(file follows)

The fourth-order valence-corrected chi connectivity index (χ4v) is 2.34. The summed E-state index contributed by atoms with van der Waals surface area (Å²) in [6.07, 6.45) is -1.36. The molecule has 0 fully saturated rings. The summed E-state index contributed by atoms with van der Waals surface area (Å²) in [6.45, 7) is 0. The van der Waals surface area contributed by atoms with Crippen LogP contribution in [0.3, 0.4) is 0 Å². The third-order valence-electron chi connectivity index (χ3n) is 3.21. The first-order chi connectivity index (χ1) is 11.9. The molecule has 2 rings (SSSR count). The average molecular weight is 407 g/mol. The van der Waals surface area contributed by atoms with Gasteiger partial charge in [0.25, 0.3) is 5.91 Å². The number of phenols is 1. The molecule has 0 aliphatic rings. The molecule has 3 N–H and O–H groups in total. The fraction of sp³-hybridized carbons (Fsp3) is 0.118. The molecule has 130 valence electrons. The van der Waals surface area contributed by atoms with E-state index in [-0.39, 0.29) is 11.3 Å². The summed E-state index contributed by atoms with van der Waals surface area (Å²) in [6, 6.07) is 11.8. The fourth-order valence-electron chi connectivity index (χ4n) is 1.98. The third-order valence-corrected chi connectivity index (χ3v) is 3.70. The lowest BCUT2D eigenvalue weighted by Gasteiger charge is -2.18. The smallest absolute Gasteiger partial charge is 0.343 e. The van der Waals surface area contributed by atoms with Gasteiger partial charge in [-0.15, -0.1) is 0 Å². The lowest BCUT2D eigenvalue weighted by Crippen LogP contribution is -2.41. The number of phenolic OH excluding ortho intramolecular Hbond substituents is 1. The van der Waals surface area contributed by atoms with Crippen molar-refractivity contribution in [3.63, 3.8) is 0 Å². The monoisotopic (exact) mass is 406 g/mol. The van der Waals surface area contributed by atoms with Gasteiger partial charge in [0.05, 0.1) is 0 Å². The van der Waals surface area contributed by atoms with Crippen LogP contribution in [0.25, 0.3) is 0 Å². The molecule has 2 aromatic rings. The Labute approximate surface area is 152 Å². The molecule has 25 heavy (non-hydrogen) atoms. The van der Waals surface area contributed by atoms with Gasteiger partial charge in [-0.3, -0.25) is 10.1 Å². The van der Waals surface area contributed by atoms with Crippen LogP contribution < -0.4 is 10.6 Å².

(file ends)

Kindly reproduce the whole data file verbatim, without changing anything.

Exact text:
The fourth-order valence-corrected chi connectivity index (χ4v) is 2.34. The summed E-state index contributed by atoms with van der Waals surface area (Å²) in [6.07, 6.45) is -1.36. The molecule has 0 fully saturated rings. The summed E-state index contributed by atoms with van der Waals surface area (Å²) in [6.45, 7) is 0. The van der Waals surface area contributed by atoms with Crippen LogP contribution in [0.3, 0.4) is 0 Å². The third-order valence-electron chi connectivity index (χ3n) is 3.21. The first-order chi connectivity index (χ1) is 11.9. The molecule has 2 rings (SSSR count). The average molecular weight is 407 g/mol. The van der Waals surface area contributed by atoms with Gasteiger partial charge in [0.25, 0.3) is 5.91 Å². The number of phenols is 1. The molecule has 0 aliphatic rings. The molecule has 3 N–H and O–H groups in total. The fraction of sp³-hybridized carbons (Fsp3) is 0.118. The molecule has 130 valence electrons. The van der Waals surface area contributed by atoms with E-state index in [-0.39, 0.29) is 11.3 Å². The summed E-state index contributed by atoms with van der Waals surface area (Å²) in [6, 6.07) is 11.8. The fourth-order valence-electron chi connectivity index (χ4n) is 1.98. The third-order valence-corrected chi connectivity index (χ3v) is 3.70. The lowest BCUT2D eigenvalue weighted by Gasteiger charge is -2.18. The smallest absolute Gasteiger partial charge is 0.343 e. The van der Waals surface area contributed by atoms with Gasteiger partial charge in [-0.15, -0.1) is 0 Å². The lowest BCUT2D eigenvalue weighted by Crippen LogP contribution is -2.41. The number of phenolic OH excluding ortho intramolecular Hbond substituents is 1. The van der Waals surface area contributed by atoms with Crippen molar-refractivity contribution in [3.63, 3.8) is 0 Å². The monoisotopic (exact) mass is 406 g/mol. The van der Waals surface area contributed by atoms with Gasteiger partial charge in [0.05, 0.1) is 0 Å². The van der Waals surface area contributed by atoms with Crippen LogP contribution in [0.25, 0.3) is 0 Å². The molecule has 2 aromatic rings. The Labute approximate surface area is 152 Å². The molecule has 25 heavy (non-hydrogen) atoms. The van der Waals surface area contributed by atoms with Gasteiger partial charge in [-0.3, -0.25) is 10.1 Å². The van der Waals surface area contributed by atoms with Crippen LogP contribution < -0.4 is 10.6 Å².